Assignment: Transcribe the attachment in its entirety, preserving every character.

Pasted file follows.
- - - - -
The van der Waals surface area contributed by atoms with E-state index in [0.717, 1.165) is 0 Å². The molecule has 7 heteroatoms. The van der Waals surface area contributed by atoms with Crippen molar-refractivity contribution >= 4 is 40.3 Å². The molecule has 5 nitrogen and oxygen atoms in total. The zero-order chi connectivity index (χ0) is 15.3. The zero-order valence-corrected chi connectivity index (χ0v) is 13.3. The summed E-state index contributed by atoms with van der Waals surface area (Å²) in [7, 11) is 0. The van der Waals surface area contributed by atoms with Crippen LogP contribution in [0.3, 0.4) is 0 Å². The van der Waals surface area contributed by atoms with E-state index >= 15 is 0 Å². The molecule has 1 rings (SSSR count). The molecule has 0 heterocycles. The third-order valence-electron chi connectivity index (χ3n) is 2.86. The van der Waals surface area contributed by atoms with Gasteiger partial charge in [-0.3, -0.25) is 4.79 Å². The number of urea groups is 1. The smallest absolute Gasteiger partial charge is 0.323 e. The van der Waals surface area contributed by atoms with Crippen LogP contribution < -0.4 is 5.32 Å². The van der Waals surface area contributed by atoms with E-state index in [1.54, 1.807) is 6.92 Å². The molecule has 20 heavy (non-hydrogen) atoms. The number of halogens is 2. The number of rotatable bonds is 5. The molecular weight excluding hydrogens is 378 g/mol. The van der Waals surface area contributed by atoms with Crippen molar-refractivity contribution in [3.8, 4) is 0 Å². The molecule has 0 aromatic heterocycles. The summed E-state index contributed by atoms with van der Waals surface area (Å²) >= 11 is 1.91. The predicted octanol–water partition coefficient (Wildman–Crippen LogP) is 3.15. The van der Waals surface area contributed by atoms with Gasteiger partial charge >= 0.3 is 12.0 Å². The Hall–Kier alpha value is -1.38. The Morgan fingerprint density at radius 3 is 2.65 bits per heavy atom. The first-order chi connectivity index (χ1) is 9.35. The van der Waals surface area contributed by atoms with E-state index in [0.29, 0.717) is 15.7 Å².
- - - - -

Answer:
The van der Waals surface area contributed by atoms with E-state index in [0.717, 1.165) is 0 Å². The molecule has 7 heteroatoms. The van der Waals surface area contributed by atoms with Crippen molar-refractivity contribution >= 4 is 40.3 Å². The molecule has 5 nitrogen and oxygen atoms in total. The zero-order chi connectivity index (χ0) is 15.3. The zero-order valence-corrected chi connectivity index (χ0v) is 13.3. The summed E-state index contributed by atoms with van der Waals surface area (Å²) in [7, 11) is 0. The van der Waals surface area contributed by atoms with Crippen LogP contribution in [0.3, 0.4) is 0 Å². The van der Waals surface area contributed by atoms with E-state index >= 15 is 0 Å². The molecule has 1 rings (SSSR count). The molecule has 0 heterocycles. The third-order valence-electron chi connectivity index (χ3n) is 2.86. The van der Waals surface area contributed by atoms with Gasteiger partial charge in [-0.3, -0.25) is 4.79 Å². The number of urea groups is 1. The smallest absolute Gasteiger partial charge is 0.323 e. The van der Waals surface area contributed by atoms with Crippen LogP contribution < -0.4 is 5.32 Å². The van der Waals surface area contributed by atoms with E-state index in [1.54, 1.807) is 6.92 Å². The molecule has 20 heavy (non-hydrogen) atoms. The number of halogens is 2. The number of rotatable bonds is 5. The molecular weight excluding hydrogens is 378 g/mol. The van der Waals surface area contributed by atoms with Crippen molar-refractivity contribution in [3.8, 4) is 0 Å². The molecule has 0 aromatic heterocycles. The summed E-state index contributed by atoms with van der Waals surface area (Å²) >= 11 is 1.91. The predicted octanol–water partition coefficient (Wildman–Crippen LogP) is 3.15. The van der Waals surface area contributed by atoms with Gasteiger partial charge >= 0.3 is 12.0 Å². The Hall–Kier alpha value is -1.38. The Morgan fingerprint density at radius 3 is 2.65 bits per heavy atom. The first-order chi connectivity index (χ1) is 9.35. The van der Waals surface area contributed by atoms with E-state index in [0.29, 0.717) is 15.7 Å².